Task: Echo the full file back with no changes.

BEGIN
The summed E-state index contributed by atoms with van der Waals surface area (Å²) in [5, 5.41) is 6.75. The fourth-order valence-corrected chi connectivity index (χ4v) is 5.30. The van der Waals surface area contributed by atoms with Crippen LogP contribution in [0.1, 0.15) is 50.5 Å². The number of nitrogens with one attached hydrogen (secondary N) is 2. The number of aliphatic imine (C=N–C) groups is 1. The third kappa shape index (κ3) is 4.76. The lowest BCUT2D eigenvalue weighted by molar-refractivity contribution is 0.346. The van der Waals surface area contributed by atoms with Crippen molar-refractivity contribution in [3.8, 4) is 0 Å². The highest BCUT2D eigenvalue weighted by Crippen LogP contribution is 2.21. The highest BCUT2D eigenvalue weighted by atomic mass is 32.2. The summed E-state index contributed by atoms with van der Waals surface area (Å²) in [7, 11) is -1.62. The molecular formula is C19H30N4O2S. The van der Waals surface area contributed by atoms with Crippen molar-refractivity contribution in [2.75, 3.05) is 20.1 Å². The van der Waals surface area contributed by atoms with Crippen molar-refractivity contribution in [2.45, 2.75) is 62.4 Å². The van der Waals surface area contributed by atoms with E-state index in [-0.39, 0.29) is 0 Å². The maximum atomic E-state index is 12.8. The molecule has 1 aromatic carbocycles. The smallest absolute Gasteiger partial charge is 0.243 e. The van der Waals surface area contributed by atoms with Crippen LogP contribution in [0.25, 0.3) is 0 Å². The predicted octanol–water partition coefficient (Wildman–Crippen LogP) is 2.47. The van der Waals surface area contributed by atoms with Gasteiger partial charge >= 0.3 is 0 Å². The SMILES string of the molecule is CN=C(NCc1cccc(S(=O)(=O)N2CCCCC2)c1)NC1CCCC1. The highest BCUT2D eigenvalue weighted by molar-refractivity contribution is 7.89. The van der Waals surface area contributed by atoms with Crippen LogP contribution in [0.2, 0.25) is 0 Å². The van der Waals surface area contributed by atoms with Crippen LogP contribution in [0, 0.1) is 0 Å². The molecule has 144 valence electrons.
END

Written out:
The summed E-state index contributed by atoms with van der Waals surface area (Å²) in [5, 5.41) is 6.75. The fourth-order valence-corrected chi connectivity index (χ4v) is 5.30. The van der Waals surface area contributed by atoms with Crippen LogP contribution in [0.1, 0.15) is 50.5 Å². The number of nitrogens with one attached hydrogen (secondary N) is 2. The number of aliphatic imine (C=N–C) groups is 1. The third kappa shape index (κ3) is 4.76. The lowest BCUT2D eigenvalue weighted by molar-refractivity contribution is 0.346. The van der Waals surface area contributed by atoms with Crippen molar-refractivity contribution in [3.8, 4) is 0 Å². The highest BCUT2D eigenvalue weighted by Crippen LogP contribution is 2.21. The highest BCUT2D eigenvalue weighted by atomic mass is 32.2. The summed E-state index contributed by atoms with van der Waals surface area (Å²) in [7, 11) is -1.62. The molecular formula is C19H30N4O2S. The van der Waals surface area contributed by atoms with Crippen molar-refractivity contribution in [2.75, 3.05) is 20.1 Å². The van der Waals surface area contributed by atoms with Crippen molar-refractivity contribution in [2.45, 2.75) is 62.4 Å². The van der Waals surface area contributed by atoms with E-state index in [-0.39, 0.29) is 0 Å². The maximum atomic E-state index is 12.8. The molecule has 1 aromatic carbocycles. The smallest absolute Gasteiger partial charge is 0.243 e. The van der Waals surface area contributed by atoms with Crippen LogP contribution in [0.25, 0.3) is 0 Å². The predicted octanol–water partition coefficient (Wildman–Crippen LogP) is 2.47. The van der Waals surface area contributed by atoms with Gasteiger partial charge >= 0.3 is 0 Å². The SMILES string of the molecule is CN=C(NCc1cccc(S(=O)(=O)N2CCCCC2)c1)NC1CCCC1. The highest BCUT2D eigenvalue weighted by molar-refractivity contribution is 7.89. The van der Waals surface area contributed by atoms with Crippen LogP contribution in [0.2, 0.25) is 0 Å². The van der Waals surface area contributed by atoms with Crippen LogP contribution in [0, 0.1) is 0 Å². The molecule has 144 valence electrons.